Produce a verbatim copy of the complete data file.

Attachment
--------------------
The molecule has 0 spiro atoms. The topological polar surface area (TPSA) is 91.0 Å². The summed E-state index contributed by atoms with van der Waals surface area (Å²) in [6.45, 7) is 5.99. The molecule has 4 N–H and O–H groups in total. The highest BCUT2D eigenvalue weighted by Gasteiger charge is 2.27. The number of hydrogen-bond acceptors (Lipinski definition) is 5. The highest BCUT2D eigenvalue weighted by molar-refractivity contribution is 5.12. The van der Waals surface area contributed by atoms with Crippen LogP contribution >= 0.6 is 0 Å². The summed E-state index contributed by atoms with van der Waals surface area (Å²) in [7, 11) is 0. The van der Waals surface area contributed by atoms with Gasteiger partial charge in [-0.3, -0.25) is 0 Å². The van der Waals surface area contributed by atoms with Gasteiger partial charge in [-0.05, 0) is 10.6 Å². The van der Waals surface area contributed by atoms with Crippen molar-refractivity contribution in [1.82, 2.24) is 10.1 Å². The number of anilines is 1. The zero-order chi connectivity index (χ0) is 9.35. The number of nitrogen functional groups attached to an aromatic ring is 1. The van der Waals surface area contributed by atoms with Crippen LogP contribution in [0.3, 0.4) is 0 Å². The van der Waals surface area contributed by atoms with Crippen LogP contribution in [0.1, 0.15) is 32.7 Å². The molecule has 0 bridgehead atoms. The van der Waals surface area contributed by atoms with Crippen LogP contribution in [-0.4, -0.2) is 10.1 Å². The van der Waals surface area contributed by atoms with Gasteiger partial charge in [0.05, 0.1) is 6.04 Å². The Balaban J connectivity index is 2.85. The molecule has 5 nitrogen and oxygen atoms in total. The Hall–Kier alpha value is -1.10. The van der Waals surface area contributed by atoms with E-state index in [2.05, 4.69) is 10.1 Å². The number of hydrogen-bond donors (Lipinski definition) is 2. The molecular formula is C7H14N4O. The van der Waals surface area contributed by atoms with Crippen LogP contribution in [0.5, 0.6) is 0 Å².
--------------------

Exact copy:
The molecule has 0 spiro atoms. The topological polar surface area (TPSA) is 91.0 Å². The summed E-state index contributed by atoms with van der Waals surface area (Å²) in [6.45, 7) is 5.99. The molecule has 4 N–H and O–H groups in total. The highest BCUT2D eigenvalue weighted by Gasteiger charge is 2.27. The number of hydrogen-bond acceptors (Lipinski definition) is 5. The highest BCUT2D eigenvalue weighted by molar-refractivity contribution is 5.12. The van der Waals surface area contributed by atoms with Crippen LogP contribution >= 0.6 is 0 Å². The summed E-state index contributed by atoms with van der Waals surface area (Å²) in [7, 11) is 0. The van der Waals surface area contributed by atoms with Gasteiger partial charge in [-0.3, -0.25) is 0 Å². The van der Waals surface area contributed by atoms with Gasteiger partial charge in [-0.05, 0) is 10.6 Å². The van der Waals surface area contributed by atoms with Crippen molar-refractivity contribution in [1.82, 2.24) is 10.1 Å². The number of anilines is 1. The zero-order chi connectivity index (χ0) is 9.35. The number of nitrogen functional groups attached to an aromatic ring is 1. The van der Waals surface area contributed by atoms with Crippen LogP contribution in [0.3, 0.4) is 0 Å². The van der Waals surface area contributed by atoms with Crippen LogP contribution in [0.1, 0.15) is 32.7 Å². The molecule has 0 bridgehead atoms. The van der Waals surface area contributed by atoms with Crippen LogP contribution in [-0.4, -0.2) is 10.1 Å². The van der Waals surface area contributed by atoms with Gasteiger partial charge in [0.05, 0.1) is 6.04 Å². The Balaban J connectivity index is 2.85. The molecule has 5 nitrogen and oxygen atoms in total. The Hall–Kier alpha value is -1.10. The van der Waals surface area contributed by atoms with E-state index in [2.05, 4.69) is 10.1 Å². The number of hydrogen-bond donors (Lipinski definition) is 2. The molecular formula is C7H14N4O. The van der Waals surface area contributed by atoms with Crippen LogP contribution in [0.5, 0.6) is 0 Å².